On The Run Book Six:
Hunting the Hunter
Hunting the Hunter is the exciting conclusion to Gordon's largest project, yet. On the Run is a massive 6 book adventure series about a brother and sister who are on the run from the law, trying to clear their parents who have been framed as spies. All six books are now available in stores.
Gordon had this to say: "The idea to feature kids who are wanted by the FBI was a real change in my adventure writing. In my trilogies, the danger came from the setting -- an island, a mountain, shark-infested waters. But when you're a fugitive, the entire world becomes dangerous for you. In a way, it's scarier than an eighteen-foot shark, because you can't get away from it. No matter where you go, your face is still in the newspapers and on TV. That's something you can never escape."
We've received several comments from readers on our discussion forum that indicate this may well be Gordon's best series ever, and we highly recommend giving it a try. "That's how I see it ... you got a problem with that?"
From the book:
Aiden Falconer was milking cows again.
He had come full circle. This nightmare had begun at a juvenile prison farm in Nebraska . That was where he and his sister Meg had been sent after their parents had been convicted of treason and locked away for life.
Back then they had been inmates, prisoners – before the fire, the escape. Now they were fugitives, wanted by the FBI, the juvenile authorities, and dozens of state and local police forces.
But the cows – they were the same. Uncooperative, cranky, and with a stink that would choke a sewer rat.
Everybody else could milk a cow. Meg could fill a bucket in no time. Why was it that every cow shut down milk production based on the smell of Aiden's fear.
It shouldn't take a PhD to do this!
That started a new train of thought, a much more unpleasant one. Mom and Dad both had PhDs. And their expertise had been used to frame them and destroy the Falconer family.
The lapse in concentration cost him. The cow lifted its rear hoof and delivered a hammer-blow to Aiden's stomach. The wallop sent him off the stool and into the soft straw.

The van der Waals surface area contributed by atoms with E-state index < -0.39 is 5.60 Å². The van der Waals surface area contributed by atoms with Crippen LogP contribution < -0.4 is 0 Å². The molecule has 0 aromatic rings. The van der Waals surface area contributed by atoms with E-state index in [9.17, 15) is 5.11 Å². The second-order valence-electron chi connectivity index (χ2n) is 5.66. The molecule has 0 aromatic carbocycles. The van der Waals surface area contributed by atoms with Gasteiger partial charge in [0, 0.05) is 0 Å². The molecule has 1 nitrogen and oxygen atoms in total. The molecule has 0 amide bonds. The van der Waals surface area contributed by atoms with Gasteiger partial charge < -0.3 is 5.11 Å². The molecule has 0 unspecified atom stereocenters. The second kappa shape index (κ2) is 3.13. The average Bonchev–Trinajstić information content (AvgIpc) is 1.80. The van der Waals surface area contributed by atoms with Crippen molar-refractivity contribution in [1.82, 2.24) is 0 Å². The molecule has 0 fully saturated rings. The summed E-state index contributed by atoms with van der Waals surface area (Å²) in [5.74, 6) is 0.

In despair, he gathered his gear and steeled himself for another attempt.
There was a purpose to all this, he reminded himself. This job as a farmhand – it wasn't a career; it was a hiding place. For Aiden and Meg to show their faces in Denver right now would be to risk instant arrest. But on this farm, just twenty miles east of the city limits, they could disappear for a while, Aiden posing as the hired worker, and Meg keeping out of sight. Here they could lie low until the heat was off, and prepare themselves for the awful thing they had to do.
Six big cows, one piddly little bucket of milk. How was he going to explain that to Mr. Turnbull? The farmer had a broken leg, not brain damage. How long before it dawned on the man that his “experienced” hired hand was a suburban fifteen-year-old who didn't know the difference between a cow and third base?
The next order of business was taking the herd out to pasture. It was a slightly more pleasant task. He still had to deal with the cows, but at least the paralyzing stench of the barn could be left behind for a few minutes before shoveling time.
God, how he hated farming!
The collision came from behind. It was so powerful, so devastating, his first thought was that he'd been hit by a car. The impact knocked the air out of him, propelling him six feet forward. Then his attacker was upon him, three hundred pounds of rooting, snarling rage.
He had seen the pig from a distance. It was the size of a Volkswagen, easily four times bigger than the other pigs in the sty. Hooves like sledgehammers pounded down at him. The huge drooling snout battered him about the head and face. Aiden struggled, but the crushing weight pressed down on his rib cage.
The thought was as horrifying as it was absurd: This animal is killing me!
He had escaped manhunts covering more than seven thousand miles. He had survived five murder attempts, and countless life and death struggles. Was he to die here in this pasture, cut down by an enraged swine?
The flat of the shovel connected with the pig's hindquarters in a homerun swing. With a squeal of shock, the animal rolled off Aiden and squared up against eleven-year-old Meg Falconer, an attacker barely a quarter of its weight.
Aiden leaped to his feet, muddy and bleeding, his clothes torn. “Meg – run!”
But his sister faced the danger like a gladiator, brandishing her shovel. “Don't even think about it, fatso, or you'll be pork chops before you can say oink!”
Before Aiden's amazed eyes, the giant porker backed off, whining like a whipped puppy. The other spectators, the cows, looked on, chewing disinterestedly.
“What are you doing out here?” Aiden hissed. “If Mr. Turnbull sees you, how long do you think it's going to take him to figure out who we really are?”
“What am I supposed to do – hide in the loft and let this thing crush you? Fat lot of good it'll do Mom and Dad if one of us gets killed.”
That was the goal of these weeks on the run – to prove that their parents were innocent of treason. They had finally tracked down the man who had framed Doctors John and Louise Falconer, only to find that he was a vicious killer. It was the end of one problem, and the beginning of an even bigger one – how could two kids capture a professional assassin?
Meekly, the pig backed away, and trotted off in the direction of the sty.
Around the corner of the barn, the farmhouse's screen door creaked open, then slapped shut.
“Scram!” Aiden whispered urgently.
Meg beat a hasty retreat into the barn and up the ladder to the hayloft.
Aiden didn't add, “Thanks for saving my life.” Over the past weeks, both Falconers had rescued each other so often that one more time didn't bear mentioning.